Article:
"There's potential for this to be challenged," said Akash Paun, a senior fellow of the Institute for Government think tank, "because it is very unusual legislation".

"There is a bit of a grey area of how this fits within the existing legislative competence" of the assembly he said, saying the presiding officer's view was not a "binding ruling".


Is a deal in sight?

"I don't think either side wants to have a big court battle," Mr Paun said.

Ministers from the three governments are due to meet in London on Thursday and next week, and it could be that a compromise of some kind is found.

"That may lead to the continuity bills being withdrawn, or just not being implemented," Mr Paun said.

While he said it was hard to see what the middle ground was between Westminster and Scotland, and that the Welsh and Scotland governments have been in agreement so far, he suggested the Welsh side may be more open to compromise.

"One does get the impression that they are an easier partner for the UK government to deal with, and in the end the Welsh government recognises more that a deal needs to be done."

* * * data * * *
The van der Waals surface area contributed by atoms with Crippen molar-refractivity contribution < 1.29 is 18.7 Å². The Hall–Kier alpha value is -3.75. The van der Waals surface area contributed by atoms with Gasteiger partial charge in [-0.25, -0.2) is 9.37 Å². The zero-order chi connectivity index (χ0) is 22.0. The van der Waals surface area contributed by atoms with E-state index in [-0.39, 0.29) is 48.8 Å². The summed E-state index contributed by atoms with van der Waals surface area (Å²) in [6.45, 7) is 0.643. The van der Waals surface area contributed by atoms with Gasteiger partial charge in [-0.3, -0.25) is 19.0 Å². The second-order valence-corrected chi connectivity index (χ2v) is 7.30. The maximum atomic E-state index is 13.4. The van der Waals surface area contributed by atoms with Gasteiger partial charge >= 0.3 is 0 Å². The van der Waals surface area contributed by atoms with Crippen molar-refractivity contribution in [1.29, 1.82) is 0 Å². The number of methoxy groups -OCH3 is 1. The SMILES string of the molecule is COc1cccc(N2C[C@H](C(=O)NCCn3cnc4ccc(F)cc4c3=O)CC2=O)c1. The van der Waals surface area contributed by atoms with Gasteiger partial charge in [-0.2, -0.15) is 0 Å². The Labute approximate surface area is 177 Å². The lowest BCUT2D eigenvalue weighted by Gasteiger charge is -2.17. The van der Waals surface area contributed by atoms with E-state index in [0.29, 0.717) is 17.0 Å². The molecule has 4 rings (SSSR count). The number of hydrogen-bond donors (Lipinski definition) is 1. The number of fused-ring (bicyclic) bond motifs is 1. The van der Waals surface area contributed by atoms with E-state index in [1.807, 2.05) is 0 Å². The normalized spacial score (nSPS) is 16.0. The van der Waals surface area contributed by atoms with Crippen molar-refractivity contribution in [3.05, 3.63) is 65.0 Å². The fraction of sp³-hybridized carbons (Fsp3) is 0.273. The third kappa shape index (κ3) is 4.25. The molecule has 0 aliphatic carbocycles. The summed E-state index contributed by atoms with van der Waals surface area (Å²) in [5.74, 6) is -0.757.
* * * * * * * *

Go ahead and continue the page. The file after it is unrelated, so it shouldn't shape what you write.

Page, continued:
Why is agreement with the Scottish and Welsh governments on the EU withdrawal bill needed?

Image copyright PA
Image caption Carwyn Jones and Nicola Sturgeon have been working together on the EU Withdrawal Bill

Because they can cause a constitutional bust-up - the Scottish government potentially more than the Welsh Government.

The EU Withdrawal Bill needs votes passed in the assembly and the Scottish Parliament that will give Westminster permission to legislate.

The process is unhelpfully complicated to explain - while the consent motion votes are required by convention, they are not a legal bar. The votes cannot stop Brexit.

But they have become part of the fabric of how devolution works which UK governments have respected.

A decision to ignore them would cause a larger row than the one we're seeing on the EU Withdrawal Bill now.

It is worth noting, too, that there is the prospect of a second independence referendum although the Scottish Government is holding back on making a decision on whether to push ahead until the end of the year.